Netopia NTPA.PK
March 21, 2005 - 1:44pm EST by
2005 2006
Price: 3.20 EPS
Shares Out. (in M): 0 P/E
Market Cap (in $M): 77 P/FCF
Net Debt (in $M): 0 EBIT 0 0

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I think Netopia is trading at under 7 x 2006 EPS, 5 X 2006 EBIT with a free option on triple play broadband that could easily make this a three bagger.

Netopia, is essentially the telcos’ R&D partner for broadband solutions to the home. There is so much to not like about a business model that is in a competitive, dynamic, unpredictable, technology field. Moreover, 75% of its revenues depend on the telcos. However, Netopia’s technology is well-respected and its products are participating in all the high-growth areas of technology with a visible 3 year growth trajectory. Furthermore, its two new software products have the potential to be recurring and sticky. I believe at today’s price, Netopia is trading at 7 times 2006 EPS estimates, and you get 2 “free options”- one on the triple play fiber to the home projects being launched by the telcos such as SBC, Bellsouth and the major telco players in Europe. The other option is on growth above my conservative estimates of its 2 software products (parental controls and wi-fi starter kits) and also, AMD’s use of Netopia’s technology for its Personal Internet communicator.

Netopia has two business segments: its R&D department makes and sells broadband with/without Wi-Fi routers, gateways. They use ADSL, ADSL+, VDSL. Netopia’s other business segment is software : they make the Timbuktu (a favorite among Mac Users), ECare and their newest products (the free option I referred to in the above paragraph) are the Parental Controls and Wi-Fi Hot Spot starter kits, that allow cafes and other business venues to provide secure, family-friendly Wi-Fi access to customers. You don’t see their products in Compusa or Best Buy because unlike Linksys, or D-Link, their customers are BellSouth, SBC, Swiss Telecom, EIRCom (Ireland’s biggest telecom), Vodacom, Earthlink, Covad, Belgacom (Belgium). If you are a small business that is serviced by BellSouth and you want to get a DSL service, BellSouth will give you the Netopia Gateway.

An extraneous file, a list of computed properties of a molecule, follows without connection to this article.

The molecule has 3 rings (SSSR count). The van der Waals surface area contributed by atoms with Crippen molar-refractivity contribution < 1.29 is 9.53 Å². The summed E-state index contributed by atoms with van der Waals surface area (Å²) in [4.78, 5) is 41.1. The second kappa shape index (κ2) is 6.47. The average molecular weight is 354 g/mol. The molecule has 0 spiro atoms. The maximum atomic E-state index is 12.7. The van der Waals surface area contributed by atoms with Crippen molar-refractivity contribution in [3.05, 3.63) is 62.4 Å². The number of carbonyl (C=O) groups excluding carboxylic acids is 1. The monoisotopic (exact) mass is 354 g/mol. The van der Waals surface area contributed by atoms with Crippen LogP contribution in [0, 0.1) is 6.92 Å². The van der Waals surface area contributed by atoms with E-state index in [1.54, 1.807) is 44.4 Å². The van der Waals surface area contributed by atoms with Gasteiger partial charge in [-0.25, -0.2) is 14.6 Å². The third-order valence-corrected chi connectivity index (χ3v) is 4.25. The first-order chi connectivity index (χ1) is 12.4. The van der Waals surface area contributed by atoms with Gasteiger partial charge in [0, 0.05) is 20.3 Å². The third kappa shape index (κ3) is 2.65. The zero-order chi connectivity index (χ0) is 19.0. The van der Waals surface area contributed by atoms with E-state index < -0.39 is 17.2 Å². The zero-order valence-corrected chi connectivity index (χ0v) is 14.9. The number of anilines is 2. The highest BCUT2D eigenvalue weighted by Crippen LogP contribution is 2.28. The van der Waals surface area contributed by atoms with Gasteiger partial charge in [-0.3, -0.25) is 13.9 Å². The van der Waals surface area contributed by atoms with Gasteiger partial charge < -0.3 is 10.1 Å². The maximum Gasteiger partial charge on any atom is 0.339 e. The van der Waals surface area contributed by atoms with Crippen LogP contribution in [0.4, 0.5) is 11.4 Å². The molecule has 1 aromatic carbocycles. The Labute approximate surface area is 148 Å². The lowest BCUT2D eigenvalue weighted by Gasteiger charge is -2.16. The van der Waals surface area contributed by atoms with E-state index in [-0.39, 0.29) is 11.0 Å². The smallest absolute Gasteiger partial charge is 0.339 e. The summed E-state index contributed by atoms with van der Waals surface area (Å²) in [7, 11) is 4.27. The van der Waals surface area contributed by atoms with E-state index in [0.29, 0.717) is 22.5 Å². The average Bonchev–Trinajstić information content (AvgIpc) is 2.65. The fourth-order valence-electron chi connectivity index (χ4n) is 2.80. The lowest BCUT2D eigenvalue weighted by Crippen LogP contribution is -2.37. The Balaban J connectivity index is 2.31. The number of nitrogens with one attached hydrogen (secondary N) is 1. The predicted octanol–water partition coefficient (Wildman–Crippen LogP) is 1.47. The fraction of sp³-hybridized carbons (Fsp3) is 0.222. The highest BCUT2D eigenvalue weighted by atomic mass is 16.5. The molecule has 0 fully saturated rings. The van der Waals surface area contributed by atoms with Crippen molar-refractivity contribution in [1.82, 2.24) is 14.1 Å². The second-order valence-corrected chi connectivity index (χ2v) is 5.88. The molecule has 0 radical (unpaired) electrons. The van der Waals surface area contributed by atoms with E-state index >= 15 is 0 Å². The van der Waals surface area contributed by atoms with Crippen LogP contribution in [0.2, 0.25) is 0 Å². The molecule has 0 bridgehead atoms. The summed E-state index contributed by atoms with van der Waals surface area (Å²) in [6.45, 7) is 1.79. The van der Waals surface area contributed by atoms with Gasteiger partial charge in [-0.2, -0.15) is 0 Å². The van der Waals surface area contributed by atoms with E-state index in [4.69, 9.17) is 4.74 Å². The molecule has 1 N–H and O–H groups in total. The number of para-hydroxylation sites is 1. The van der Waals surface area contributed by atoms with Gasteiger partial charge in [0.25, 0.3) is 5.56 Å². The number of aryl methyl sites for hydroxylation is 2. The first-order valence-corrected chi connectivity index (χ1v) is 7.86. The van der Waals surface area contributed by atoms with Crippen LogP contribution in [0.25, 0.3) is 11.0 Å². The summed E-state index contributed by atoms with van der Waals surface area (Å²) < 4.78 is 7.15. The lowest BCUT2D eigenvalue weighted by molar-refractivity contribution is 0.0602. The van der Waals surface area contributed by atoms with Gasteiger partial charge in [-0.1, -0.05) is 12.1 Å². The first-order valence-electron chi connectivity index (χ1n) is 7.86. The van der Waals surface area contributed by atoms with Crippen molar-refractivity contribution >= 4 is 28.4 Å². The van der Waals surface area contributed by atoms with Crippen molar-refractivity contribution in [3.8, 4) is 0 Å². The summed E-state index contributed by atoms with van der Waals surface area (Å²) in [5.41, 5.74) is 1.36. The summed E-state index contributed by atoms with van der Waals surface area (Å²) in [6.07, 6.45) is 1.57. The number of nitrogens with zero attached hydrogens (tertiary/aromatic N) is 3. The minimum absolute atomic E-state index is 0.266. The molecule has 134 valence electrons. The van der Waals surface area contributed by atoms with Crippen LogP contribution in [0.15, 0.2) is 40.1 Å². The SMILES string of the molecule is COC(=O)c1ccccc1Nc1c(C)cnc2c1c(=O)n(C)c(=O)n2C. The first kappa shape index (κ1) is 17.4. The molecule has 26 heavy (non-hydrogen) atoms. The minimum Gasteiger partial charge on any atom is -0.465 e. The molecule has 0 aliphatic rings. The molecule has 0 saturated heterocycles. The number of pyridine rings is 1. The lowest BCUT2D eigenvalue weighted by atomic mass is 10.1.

What makes Netopia’s broadband hardware products tick is their Wi-Fi 3dReach technology (which is a firmware/software solution) which surpasses any of the other vendors in terms of reception, etc. (See the independent lab test results in This is important because less customer complaints mean less headaches. This is a successful selling point to the telcos.

Netopia’s primary competitor is Westell. Westell provides the gateways for Verizon, although there are some routers that Netopia does supply to Verizon.

For the next three years, I don’t see any of Netopia’s products, with the exception of their software business, (supplying yellow pages information to the telcos – approximately recurring 8 million every year, and Timbuktu and other Apple cult products which is another 4 million a year), that is not participating in a growth area that has CAGR of at least 25% each.

Strong Balance Sheet.
Zero debt. Market cap 77 Million. Cash of 23.5 Million. Current Ratio is 3.26.

Growth areas of Netopia’s products.